Meal Breaks & Rest Periods
North Dakota wage law provides that a minimum 30-minute meal period must be provided in shifts exceeding 5 hours when there are two or more employees on duty. This may, however, be waived by agreement. Breaks of 30 minutes or more can be without pay as long as the employee is relieved of his or her duties.
Reporting Time Pay
Neither North Dakota nor the Federal law requires payment if an employee reports to work expecting to work for a certain number of hours but does not get to work their full schedule.
Employers in North Dakota must set regular paydays at least once each month.
Statues of Limitations
Under North Dakota overtime laws, employees seeking unpaid overtime wages under state law have 2 years to file suit. Under federal law, overtime claims can recover pay going back either 2 or potentially 3 years from the date a lawsuit is filed.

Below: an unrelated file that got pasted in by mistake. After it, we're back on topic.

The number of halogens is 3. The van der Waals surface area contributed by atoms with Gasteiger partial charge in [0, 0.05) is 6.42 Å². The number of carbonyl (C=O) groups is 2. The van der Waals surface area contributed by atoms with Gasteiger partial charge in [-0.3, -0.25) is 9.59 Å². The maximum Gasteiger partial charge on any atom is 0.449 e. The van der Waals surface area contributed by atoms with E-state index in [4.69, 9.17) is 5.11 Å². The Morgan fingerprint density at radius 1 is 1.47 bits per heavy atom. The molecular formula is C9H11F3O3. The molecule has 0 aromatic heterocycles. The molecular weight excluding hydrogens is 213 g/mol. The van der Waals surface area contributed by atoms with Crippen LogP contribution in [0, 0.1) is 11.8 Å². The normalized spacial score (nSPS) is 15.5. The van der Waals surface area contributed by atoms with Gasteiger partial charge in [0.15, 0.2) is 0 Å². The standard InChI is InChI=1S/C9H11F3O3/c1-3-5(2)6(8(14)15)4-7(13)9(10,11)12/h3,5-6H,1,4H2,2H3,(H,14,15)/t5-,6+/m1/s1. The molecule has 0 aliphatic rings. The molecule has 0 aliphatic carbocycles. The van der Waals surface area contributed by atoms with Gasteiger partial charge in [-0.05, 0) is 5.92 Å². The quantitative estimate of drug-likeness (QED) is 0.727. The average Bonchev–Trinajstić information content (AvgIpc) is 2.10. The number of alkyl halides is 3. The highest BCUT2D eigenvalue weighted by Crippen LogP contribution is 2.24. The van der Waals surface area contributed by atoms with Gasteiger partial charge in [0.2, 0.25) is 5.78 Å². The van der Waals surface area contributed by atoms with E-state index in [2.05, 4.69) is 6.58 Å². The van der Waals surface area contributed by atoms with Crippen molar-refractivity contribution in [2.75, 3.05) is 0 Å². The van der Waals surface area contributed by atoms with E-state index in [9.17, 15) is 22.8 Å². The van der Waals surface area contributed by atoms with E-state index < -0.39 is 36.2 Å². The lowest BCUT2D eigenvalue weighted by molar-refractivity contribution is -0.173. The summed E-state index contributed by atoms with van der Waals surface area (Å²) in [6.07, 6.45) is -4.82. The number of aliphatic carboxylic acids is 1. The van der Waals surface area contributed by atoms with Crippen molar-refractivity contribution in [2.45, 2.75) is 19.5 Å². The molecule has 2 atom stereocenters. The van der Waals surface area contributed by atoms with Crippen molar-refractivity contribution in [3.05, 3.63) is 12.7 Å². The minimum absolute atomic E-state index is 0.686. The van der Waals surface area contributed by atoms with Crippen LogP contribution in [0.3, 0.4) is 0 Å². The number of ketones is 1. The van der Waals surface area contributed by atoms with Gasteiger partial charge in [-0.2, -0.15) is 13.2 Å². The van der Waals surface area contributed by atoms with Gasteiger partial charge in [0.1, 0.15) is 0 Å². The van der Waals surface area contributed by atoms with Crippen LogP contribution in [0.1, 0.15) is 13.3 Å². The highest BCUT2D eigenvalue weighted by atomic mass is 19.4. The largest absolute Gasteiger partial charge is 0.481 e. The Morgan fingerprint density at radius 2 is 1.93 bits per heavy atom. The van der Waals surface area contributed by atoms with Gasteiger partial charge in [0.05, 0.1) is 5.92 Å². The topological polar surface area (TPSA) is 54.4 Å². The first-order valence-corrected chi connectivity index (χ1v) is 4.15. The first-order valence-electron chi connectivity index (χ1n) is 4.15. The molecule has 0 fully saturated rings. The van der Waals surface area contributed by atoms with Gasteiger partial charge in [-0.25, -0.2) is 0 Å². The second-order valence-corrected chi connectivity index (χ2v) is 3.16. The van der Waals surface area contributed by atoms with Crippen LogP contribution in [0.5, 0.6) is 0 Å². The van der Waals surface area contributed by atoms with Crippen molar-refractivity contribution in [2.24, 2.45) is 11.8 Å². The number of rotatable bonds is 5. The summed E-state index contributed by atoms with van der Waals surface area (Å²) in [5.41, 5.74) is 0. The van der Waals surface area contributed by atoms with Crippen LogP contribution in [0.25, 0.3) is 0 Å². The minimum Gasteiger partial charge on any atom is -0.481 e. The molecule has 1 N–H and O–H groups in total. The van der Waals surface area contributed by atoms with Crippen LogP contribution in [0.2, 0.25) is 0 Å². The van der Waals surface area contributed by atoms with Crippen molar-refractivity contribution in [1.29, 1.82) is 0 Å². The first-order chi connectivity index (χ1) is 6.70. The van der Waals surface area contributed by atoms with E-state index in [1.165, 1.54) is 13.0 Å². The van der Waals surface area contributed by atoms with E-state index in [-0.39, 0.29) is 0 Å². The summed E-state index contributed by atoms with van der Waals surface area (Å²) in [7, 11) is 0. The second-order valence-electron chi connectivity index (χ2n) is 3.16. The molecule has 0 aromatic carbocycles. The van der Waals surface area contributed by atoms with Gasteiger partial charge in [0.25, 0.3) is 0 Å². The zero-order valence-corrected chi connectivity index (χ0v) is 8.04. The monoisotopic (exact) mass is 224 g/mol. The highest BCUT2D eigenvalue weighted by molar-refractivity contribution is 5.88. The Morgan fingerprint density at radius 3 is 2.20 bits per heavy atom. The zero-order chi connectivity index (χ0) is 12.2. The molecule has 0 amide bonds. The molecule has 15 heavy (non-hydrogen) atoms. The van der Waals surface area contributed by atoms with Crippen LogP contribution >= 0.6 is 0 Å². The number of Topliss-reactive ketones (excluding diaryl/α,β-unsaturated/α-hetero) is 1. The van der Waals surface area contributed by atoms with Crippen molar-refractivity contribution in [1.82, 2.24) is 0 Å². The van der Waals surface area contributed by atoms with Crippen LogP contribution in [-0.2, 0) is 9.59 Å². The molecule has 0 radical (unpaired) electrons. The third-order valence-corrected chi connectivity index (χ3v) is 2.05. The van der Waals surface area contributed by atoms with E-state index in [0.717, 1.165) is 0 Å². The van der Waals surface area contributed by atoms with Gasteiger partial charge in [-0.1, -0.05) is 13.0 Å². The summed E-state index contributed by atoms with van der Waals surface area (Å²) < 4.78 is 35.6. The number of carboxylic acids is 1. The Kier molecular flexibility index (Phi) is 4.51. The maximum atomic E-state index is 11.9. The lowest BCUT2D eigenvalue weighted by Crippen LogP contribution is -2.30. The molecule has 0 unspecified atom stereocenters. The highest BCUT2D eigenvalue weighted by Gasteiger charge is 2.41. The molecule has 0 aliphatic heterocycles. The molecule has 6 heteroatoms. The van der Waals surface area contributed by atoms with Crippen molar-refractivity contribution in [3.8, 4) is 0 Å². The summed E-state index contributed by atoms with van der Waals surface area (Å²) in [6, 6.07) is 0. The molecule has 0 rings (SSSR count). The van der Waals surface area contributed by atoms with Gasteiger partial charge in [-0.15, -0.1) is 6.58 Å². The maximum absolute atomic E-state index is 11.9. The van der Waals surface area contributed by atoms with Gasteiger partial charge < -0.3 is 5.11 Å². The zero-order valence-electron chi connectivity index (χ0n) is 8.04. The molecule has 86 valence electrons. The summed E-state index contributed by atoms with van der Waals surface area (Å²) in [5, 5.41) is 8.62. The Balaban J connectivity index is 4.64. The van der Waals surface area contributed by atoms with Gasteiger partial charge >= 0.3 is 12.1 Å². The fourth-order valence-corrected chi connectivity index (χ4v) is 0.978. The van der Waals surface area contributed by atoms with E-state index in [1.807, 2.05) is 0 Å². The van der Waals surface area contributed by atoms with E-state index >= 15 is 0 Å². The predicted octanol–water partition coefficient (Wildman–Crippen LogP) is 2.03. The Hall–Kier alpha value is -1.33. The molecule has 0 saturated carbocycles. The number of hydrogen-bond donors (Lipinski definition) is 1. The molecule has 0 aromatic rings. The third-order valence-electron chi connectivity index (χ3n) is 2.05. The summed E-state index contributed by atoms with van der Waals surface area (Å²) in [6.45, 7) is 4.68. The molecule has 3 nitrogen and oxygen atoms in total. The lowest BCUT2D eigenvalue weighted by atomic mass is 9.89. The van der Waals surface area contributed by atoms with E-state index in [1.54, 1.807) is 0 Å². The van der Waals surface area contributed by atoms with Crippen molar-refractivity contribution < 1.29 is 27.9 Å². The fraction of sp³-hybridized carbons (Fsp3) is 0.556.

Remedies, Penalties, & Retaliation
North Dakota employers who unlawfully withhold wages are liable for interest on unpaid wages and double the amount of unpaid wages if the employer has, on separate occasions, been found liable for 2 prior wage claims.
Failure to pay appropriate wages is a crime. In addition to civil penalties, violators can face Class B misdemeanor charges.
North Dakota law allows workers to bring class action lawsuits against employers for failure to properly pay employees, and there are no opt-in requirements.
North Dakota specifically prohibits any and all retaliation against any employee who is seeking payment under the wage and hour laws. Employers may not discharge, demote, deny promotion, or discriminate in any way against an employee asserting a claim or right under the law.
Have a Claim, or just Questions?
We are knowledgeable overtime attorneys and can give you more information and provide a free and confidential review your specific circumstances and whether North Dakota overtime laws have been broken. You can submit your information using the convenient case-evaluation-form, send an email or call Michael Lore at The Lore Law Firm.